Adolescent siblings of children with cancer: a qualitative study from a salutogenic health promotion perspective
Journal article, Peer reviewed
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OriginalversjonLøkkeberg, B., Sollesnes, R., Hestvik, J., & Langeland, E. (2020). Adolescent siblings of children with cancer: a qualitative study from a salutogenic health promotion perspective. International Journal of Qualitative Studies on Health and Well-being, 15(1), 1842015. 10.1080/17482631.2020.1842015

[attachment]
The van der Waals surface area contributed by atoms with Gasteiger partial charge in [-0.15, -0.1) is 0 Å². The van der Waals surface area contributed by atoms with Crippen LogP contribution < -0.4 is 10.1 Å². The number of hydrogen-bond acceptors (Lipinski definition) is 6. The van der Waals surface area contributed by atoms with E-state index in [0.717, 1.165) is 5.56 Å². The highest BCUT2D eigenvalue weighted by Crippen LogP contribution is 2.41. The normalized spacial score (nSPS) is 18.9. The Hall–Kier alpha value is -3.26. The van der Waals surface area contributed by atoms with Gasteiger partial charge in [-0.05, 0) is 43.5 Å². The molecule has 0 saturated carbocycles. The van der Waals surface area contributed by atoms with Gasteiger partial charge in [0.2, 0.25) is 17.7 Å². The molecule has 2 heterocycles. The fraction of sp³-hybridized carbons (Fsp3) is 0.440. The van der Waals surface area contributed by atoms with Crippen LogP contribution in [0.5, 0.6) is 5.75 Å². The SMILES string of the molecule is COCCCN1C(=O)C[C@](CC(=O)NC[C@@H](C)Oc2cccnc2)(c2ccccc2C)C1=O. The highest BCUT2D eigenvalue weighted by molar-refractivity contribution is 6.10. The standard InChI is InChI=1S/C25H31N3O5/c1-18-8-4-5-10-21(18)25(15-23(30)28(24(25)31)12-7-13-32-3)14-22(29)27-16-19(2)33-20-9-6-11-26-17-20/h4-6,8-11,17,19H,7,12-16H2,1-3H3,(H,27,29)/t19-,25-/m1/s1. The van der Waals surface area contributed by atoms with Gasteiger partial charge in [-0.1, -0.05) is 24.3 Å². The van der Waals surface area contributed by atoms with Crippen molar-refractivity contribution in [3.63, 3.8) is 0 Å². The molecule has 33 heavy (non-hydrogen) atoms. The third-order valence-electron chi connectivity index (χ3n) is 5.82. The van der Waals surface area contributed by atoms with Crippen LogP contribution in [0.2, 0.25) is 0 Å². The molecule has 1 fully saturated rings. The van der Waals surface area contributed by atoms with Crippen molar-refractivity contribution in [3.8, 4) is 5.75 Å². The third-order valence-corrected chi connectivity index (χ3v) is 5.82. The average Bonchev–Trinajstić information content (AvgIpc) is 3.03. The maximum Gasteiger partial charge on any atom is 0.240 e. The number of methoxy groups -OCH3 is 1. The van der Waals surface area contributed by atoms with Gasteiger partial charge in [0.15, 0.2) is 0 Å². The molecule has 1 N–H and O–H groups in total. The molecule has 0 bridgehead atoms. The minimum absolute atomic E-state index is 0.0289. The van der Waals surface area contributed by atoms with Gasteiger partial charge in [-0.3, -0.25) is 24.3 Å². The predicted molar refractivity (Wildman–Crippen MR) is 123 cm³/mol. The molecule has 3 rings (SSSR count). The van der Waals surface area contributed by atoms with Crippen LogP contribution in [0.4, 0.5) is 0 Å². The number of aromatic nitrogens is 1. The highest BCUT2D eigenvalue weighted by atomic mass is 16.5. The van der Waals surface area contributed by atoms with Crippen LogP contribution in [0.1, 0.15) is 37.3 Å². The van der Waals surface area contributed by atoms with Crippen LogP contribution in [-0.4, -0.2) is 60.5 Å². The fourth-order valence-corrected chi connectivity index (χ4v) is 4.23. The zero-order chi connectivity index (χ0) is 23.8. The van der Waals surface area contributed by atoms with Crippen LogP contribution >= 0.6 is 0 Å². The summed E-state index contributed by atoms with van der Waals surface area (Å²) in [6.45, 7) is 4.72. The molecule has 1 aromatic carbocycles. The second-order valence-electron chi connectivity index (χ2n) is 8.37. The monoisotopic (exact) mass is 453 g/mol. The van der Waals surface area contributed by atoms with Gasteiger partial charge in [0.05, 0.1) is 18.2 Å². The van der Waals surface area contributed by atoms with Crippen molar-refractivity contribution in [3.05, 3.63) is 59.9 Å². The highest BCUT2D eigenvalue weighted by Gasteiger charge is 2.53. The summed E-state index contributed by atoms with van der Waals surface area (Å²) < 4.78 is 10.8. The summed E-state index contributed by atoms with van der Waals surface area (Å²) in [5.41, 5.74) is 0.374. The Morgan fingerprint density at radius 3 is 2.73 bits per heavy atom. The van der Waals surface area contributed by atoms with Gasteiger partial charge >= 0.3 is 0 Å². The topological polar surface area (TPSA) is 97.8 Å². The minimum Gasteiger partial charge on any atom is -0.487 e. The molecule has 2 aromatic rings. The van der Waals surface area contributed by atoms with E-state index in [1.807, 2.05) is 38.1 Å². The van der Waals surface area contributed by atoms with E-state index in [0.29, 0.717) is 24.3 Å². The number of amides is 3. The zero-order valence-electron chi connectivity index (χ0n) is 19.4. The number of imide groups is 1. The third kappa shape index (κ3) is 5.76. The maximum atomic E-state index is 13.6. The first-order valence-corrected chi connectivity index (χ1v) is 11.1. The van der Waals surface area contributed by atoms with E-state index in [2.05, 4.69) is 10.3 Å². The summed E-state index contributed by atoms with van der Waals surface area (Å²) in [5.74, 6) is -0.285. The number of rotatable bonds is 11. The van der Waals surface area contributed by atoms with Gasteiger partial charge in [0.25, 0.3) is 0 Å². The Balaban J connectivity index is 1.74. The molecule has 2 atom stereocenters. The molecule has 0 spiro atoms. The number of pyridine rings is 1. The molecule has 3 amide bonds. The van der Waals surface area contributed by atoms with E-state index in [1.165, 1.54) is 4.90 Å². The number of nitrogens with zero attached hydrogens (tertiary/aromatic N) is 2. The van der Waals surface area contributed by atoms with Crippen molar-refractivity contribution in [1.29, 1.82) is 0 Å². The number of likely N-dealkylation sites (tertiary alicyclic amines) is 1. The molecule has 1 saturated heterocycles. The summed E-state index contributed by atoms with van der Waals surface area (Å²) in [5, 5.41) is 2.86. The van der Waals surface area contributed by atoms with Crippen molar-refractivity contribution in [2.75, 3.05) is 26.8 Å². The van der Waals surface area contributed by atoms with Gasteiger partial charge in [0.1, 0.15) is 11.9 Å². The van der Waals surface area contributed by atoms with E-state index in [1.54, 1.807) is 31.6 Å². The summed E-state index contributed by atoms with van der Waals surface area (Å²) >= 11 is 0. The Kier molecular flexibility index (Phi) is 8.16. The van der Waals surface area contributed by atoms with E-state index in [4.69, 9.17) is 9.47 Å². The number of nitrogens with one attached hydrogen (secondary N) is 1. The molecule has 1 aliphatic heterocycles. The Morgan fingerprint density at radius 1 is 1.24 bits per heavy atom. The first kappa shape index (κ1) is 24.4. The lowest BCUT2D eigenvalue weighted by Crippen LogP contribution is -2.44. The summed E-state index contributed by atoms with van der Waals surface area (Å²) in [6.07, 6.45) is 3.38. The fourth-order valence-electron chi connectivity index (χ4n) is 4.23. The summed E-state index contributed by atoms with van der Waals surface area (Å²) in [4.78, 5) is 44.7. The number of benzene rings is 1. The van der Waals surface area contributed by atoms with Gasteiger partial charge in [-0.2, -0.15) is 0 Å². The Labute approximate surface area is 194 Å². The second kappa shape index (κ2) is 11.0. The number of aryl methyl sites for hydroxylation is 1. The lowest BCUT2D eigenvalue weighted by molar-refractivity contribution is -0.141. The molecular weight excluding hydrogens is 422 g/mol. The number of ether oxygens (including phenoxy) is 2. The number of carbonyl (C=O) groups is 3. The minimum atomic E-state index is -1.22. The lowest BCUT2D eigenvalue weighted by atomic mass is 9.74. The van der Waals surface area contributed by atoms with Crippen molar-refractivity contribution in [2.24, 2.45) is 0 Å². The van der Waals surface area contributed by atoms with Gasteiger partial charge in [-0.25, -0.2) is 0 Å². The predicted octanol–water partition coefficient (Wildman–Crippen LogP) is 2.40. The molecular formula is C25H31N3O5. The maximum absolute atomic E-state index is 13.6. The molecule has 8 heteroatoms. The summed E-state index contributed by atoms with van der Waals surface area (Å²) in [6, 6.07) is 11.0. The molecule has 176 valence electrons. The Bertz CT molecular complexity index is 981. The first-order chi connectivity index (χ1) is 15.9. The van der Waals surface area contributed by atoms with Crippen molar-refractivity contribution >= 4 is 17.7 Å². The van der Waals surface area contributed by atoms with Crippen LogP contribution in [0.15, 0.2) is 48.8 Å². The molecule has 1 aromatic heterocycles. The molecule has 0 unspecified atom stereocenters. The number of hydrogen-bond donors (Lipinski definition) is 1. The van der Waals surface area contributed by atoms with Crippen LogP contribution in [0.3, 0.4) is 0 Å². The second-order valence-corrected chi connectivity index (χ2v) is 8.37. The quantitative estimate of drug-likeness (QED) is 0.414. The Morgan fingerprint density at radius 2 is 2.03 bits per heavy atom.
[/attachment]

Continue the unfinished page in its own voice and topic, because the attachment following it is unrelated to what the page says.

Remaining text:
Purpose To explore the experiences of adolescents with a sibling suffering from cancer from a salutogenic health promotion perspective. Methods Seven female siblings aged 13–17 years were interviewed. The interviews were transcribed and subjected to qualitative content analysis. Results The analysis findings adhered largely to one main theme: new challenges and needs in everyday life, consisting of the two domains cancer into life and helpful resources to cope. Categories related to the cancer into life domain were new routines and concerns, fear, loneliness, and growing up. Helpful resources to cope were categorized as support from others, understanding, faith and hope, and normal activities. Conclusion Prominent in the siblings’ descriptions were the challenging changes in everyday life including difficult feelings such as loneliness, and a need for understanding. Social support appeared as a crucial salutogenic coping resource to achieve understanding, faith and hope, and identity—crucial spheres to achieve meaning in life. This study has demonstrated the significance of salutogenesis in a new setting, and the findings could be of relevance to teachers and health professionals consulting with the siblings of children with cancer. Further research should be conducted to pinpoint concrete health-promoting measures that might benefit this group.